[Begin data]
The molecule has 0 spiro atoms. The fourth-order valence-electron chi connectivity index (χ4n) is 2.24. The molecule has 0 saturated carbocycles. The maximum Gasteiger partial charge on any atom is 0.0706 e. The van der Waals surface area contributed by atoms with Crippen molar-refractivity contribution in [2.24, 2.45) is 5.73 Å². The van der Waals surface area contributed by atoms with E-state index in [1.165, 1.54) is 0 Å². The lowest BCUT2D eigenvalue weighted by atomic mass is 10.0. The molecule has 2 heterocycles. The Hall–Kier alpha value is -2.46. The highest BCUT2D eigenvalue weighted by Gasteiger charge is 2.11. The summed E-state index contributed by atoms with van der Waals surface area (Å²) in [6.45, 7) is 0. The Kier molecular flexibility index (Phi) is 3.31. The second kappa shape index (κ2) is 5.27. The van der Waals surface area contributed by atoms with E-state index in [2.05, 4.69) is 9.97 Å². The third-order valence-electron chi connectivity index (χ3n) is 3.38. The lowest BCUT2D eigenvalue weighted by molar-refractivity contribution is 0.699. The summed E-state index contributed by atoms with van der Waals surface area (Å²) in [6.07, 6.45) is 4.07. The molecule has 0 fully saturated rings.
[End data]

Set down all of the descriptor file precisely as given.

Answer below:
The molecule has 0 spiro atoms. The fourth-order valence-electron chi connectivity index (χ4n) is 2.24. The molecule has 0 saturated carbocycles. The maximum Gasteiger partial charge on any atom is 0.0706 e. The van der Waals surface area contributed by atoms with Crippen molar-refractivity contribution in [2.24, 2.45) is 5.73 Å². The van der Waals surface area contributed by atoms with E-state index in [1.165, 1.54) is 0 Å². The lowest BCUT2D eigenvalue weighted by atomic mass is 10.0. The molecule has 2 heterocycles. The Hall–Kier alpha value is -2.46. The highest BCUT2D eigenvalue weighted by Gasteiger charge is 2.11. The summed E-state index contributed by atoms with van der Waals surface area (Å²) in [6.45, 7) is 0. The Kier molecular flexibility index (Phi) is 3.31. The second kappa shape index (κ2) is 5.27. The van der Waals surface area contributed by atoms with E-state index in [2.05, 4.69) is 9.97 Å². The third-order valence-electron chi connectivity index (χ3n) is 3.38. The lowest BCUT2D eigenvalue weighted by molar-refractivity contribution is 0.699. The summed E-state index contributed by atoms with van der Waals surface area (Å²) in [6.07, 6.45) is 4.07. The molecule has 0 fully saturated rings.